Your Mac is capable of producing sound, as well as playing sound channelled from outside sources. Wouldn’t it be great if you could capture some of those sounds so you could listen to them later? Well, you can – for free – thanks to Cycling ’74’s Soundflower. Here’s how the process works…

Step 1:  Download and install Soundflower

To get started go to cycling74.com/products/soundflower and click on the download button. Once Soundflower has installed on your computer, you’ll be able to channel audio from one application to another. For example, you can take the audio playing in a movie in your web browser and pipe it into QuickTime Player’s audio input, where you can then record it.

Step 2:  Getting started

After you’ve installed Soundflower, go to Sound in System Preferences, and you’ll see it in the Output and Input tabs. Select the Output tab and choose Soundflower (2ch). From now on any sound that would normally come out of your Mac’s speakers, such as email alerts, will be routed through Soundflower.

Step 3:  Configure your capture application

There are a couple of applications on your Mac that can capture Soundflower’s audio – QuickTime Player and GarageBand.

To configure the former, choose File > New Audio Recording. In the Audio Recording window, click on the downward-pointing triangle to the right of the Record button. From the menu that appears, choose Soundflower (2ch). When you’re ready to begin, click Record.

To set up GarageBand launch it and, in the New Project window that appears, choose Acoustic Instrument. This creates a project that contains a single digital audio track. Use the default tempo and time- and key-signature settings that appear in the New Project Template window, and click the Create button. Open GarageBand’s preferences, select the Audio/MIDI tab, and choose Soundflower (2ch) from the Audio Output and Audio Input pop-up menus. Close the Preferences window. If the Info pane for the track doesn’t appear, choose Track > Show Track Info. In the Browse tab of the Info pane, choose Stereo ½ Soundflower (2ch) from the Input source menu. When your Mac emits a sound, you should see it register in the track’s meters. Click Record to capture the audio.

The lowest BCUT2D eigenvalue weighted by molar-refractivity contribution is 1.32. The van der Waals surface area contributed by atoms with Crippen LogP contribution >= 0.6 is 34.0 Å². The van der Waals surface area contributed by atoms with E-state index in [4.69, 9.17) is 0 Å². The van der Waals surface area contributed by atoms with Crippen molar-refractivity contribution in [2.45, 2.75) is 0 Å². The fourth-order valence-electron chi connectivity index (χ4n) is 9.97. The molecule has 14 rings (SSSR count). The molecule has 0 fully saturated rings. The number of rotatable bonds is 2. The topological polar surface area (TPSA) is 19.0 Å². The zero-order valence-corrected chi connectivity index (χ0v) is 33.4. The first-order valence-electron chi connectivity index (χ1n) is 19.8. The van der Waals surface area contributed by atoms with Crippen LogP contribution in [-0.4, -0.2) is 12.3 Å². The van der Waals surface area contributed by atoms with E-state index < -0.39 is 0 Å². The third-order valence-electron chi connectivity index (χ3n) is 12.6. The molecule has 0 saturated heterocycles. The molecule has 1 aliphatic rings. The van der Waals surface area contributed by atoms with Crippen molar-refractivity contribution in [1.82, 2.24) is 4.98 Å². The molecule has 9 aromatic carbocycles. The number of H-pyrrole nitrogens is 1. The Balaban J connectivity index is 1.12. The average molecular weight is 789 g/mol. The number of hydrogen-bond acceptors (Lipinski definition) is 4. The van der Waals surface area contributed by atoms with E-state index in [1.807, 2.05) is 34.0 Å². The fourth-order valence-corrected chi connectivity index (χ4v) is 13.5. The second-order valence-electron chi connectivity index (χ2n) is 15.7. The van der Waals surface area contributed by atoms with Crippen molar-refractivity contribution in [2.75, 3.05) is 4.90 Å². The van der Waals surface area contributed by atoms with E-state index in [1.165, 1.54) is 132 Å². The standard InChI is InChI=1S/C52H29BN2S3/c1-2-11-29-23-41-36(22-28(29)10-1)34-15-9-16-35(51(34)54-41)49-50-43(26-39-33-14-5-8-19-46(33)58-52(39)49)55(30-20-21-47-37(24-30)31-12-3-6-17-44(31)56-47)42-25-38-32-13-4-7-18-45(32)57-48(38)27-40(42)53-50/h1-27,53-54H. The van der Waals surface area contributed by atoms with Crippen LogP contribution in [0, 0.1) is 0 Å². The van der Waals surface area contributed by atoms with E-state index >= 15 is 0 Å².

Step 4:  Monitor the sound

As we touched on earlier, when you choose Soundflower as your Mac’s audio output, you’ll no longer be able to hear audio through any attached speakers or headphones.

In order for you to monitor what’s happening, launch the Soundflowerbed application (found in /Applications/Soundflower). Click the menu bar item that appears, and choose your speakers or headphones from the menu. Once you’ve done this, your audio application will capture what your Mac plays, and you’ll be able to listen to the source audio as well.

Again, any sound your Mac makes will be channelled through Soundflower, so you’ll want to disable alert sounds. Additionally, if you change the volume on your Mac, that change will be captured by the application that’s recording Soundflower’s sound. So lay off the volume and mute controls.

You can avoid both of these issues by using Ambrosia Software’s $69 WireTap Studio (www.ambrosiasw.com) or Rogue Amoeba’s $32 Audio Hijack Pro (rogueamoeba.com). Each of these allows you to capture sound from specific programs. You can adjust the volume or fire off system alerts all you like, without affecting the audio that the applications capture.